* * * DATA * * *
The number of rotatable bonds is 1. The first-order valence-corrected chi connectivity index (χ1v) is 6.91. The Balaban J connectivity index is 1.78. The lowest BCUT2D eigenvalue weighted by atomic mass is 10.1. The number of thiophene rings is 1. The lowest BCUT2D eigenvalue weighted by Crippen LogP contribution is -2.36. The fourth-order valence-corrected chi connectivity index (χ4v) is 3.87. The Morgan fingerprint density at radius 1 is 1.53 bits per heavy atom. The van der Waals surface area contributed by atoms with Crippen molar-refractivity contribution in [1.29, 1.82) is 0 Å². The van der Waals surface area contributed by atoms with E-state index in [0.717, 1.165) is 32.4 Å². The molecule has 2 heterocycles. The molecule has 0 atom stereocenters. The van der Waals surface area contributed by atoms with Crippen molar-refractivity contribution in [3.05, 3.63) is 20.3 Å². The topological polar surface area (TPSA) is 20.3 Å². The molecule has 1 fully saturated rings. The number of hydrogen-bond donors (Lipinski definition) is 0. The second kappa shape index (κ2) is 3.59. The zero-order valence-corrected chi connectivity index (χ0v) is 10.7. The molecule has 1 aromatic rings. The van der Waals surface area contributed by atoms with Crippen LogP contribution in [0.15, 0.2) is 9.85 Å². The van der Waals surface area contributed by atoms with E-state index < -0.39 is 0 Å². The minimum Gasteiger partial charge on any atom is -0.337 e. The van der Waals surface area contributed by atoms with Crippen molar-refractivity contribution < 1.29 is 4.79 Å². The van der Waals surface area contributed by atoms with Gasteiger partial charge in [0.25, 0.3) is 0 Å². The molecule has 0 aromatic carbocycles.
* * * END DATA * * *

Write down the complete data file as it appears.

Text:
The number of rotatable bonds is 1. The first-order valence-corrected chi connectivity index (χ1v) is 6.91. The Balaban J connectivity index is 1.78. The lowest BCUT2D eigenvalue weighted by atomic mass is 10.1. The number of thiophene rings is 1. The lowest BCUT2D eigenvalue weighted by Crippen LogP contribution is -2.36. The fourth-order valence-corrected chi connectivity index (χ4v) is 3.87. The Morgan fingerprint density at radius 1 is 1.53 bits per heavy atom. The van der Waals surface area contributed by atoms with Crippen molar-refractivity contribution in [1.29, 1.82) is 0 Å². The van der Waals surface area contributed by atoms with E-state index in [0.717, 1.165) is 32.4 Å². The molecule has 2 heterocycles. The molecule has 0 atom stereocenters. The van der Waals surface area contributed by atoms with Crippen molar-refractivity contribution in [3.05, 3.63) is 20.3 Å². The topological polar surface area (TPSA) is 20.3 Å². The molecule has 1 fully saturated rings. The number of hydrogen-bond donors (Lipinski definition) is 0. The second kappa shape index (κ2) is 3.59. The zero-order valence-corrected chi connectivity index (χ0v) is 10.7. The molecule has 1 aromatic rings. The van der Waals surface area contributed by atoms with Crippen LogP contribution in [0.15, 0.2) is 9.85 Å². The van der Waals surface area contributed by atoms with E-state index < -0.39 is 0 Å². The minimum Gasteiger partial charge on any atom is -0.337 e. The van der Waals surface area contributed by atoms with Crippen molar-refractivity contribution < 1.29 is 4.79 Å². The van der Waals surface area contributed by atoms with Gasteiger partial charge in [0.25, 0.3) is 0 Å². The molecule has 0 aromatic carbocycles.